The energies and eigenstates become more precise with increasing order, but the equations become more and more complex. The expressions sought are therefore approximated with perturbations of the second order. For all observed states one obtains equations in which interaction terms occur in the form of transition matrix elements between the observed states and all other states . So one obtains equations with respective interaction terms. ${\ displaystyle u_ {n, {\ vec {k}}}}$ ${\ displaystyle u_ {n ', {\ vec {k}}}}$ ${\ displaystyle n}$ ${\ displaystyle n '}$ For direct applications one only considers states in the vicinity of the band gap , which reduces the number of equations. Furthermore, in crystalline layers, the symmetry properties of the different crystal systems are used in the form of group theory in order to combine many of the interaction terms into effective terms and thus further reduce the number of interaction terms. Finally, there are relatively few equations, which are represented compactly as a matrix in order to then calculate the energy eigenvalues and the associated eigenstates . ${\ displaystyle E_ {n, {\ vec {k}}}}$ ${\ displaystyle \ psi _ {n, {\ vec {k}}}}$ From the eigenvalues, expressions for the dispersion , the effective mass of the electrons and selection rules for the interaction with light can be determined with less effort than with a complete calculation. ${\ displaystyle {\ tfrac {\ mathrm {d}} {\ mathrm {d} k}} E_ {n, {\ vec {k}}}}$ It is particularly important in the case of degenerate bands, since the term couples the bands with one another, partially eliminates the degeneracy and determines new selection rules for optical transitions between the bands. ${\ displaystyle {\ vec {k}} \ cdot {\ vec {p}}}$ ## literature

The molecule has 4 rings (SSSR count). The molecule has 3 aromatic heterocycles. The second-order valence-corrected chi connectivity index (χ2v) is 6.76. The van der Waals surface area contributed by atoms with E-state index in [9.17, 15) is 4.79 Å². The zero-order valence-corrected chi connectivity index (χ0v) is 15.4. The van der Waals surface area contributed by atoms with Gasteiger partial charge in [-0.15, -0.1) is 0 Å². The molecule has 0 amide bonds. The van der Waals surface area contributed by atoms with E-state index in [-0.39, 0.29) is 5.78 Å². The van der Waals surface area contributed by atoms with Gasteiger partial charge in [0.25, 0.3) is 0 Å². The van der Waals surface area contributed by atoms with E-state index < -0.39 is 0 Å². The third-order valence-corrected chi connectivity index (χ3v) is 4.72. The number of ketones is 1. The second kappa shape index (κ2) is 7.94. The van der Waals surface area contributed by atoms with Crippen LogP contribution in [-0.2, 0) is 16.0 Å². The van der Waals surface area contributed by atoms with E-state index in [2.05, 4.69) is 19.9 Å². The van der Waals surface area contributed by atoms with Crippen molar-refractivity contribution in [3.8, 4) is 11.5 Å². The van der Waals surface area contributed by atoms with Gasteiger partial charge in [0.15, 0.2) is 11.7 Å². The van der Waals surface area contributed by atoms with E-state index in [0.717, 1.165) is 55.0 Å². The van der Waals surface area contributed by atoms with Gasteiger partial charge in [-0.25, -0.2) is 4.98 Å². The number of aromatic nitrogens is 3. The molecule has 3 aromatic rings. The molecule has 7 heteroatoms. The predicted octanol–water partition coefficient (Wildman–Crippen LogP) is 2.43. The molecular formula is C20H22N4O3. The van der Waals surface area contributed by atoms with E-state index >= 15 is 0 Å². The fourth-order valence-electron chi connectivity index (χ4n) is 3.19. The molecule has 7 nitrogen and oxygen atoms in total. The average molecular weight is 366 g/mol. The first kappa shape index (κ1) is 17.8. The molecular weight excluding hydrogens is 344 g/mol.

• MS Dresselhaus: Group Theory - Application to the Physics of Condensated Matter. Springer Verlag, Heidelberg 2008.

(Note: a sophisticated textbook in which the KP theory is systematically derived)

• Dorothy G. Bell: Group Theory and Crystall Lattices. Review of Modern Physics, Volume 26, Number 3, p.311, 1954.
• C. Kittel: Quantum theory of the solid. R. Oldenbourg Verlag, Munich 1970, pp. 201ff.
• IJ Robertson, MC Payne: k-point sampling and the kp method in pseudopotential total energy calculations. In: J. Phys .: Condens. Matter. 2, 1990, pp. 9837-9852, doi : 10.1088 / 0953-8984 / 2/49/010 .
• W. Schäfer, M. Wegener: Semiconductor Optics and Transport Phenomena. Springer, 2002, ISBN 3-540-61614-4 , pp. 72ff.
• Christian Köpf: The k · p method. In: Modeling the electron transport in compound semiconductor alloys. Vienna 1997 (dissertation, Vienna University of Technology, online , accessed on January 22, 2010).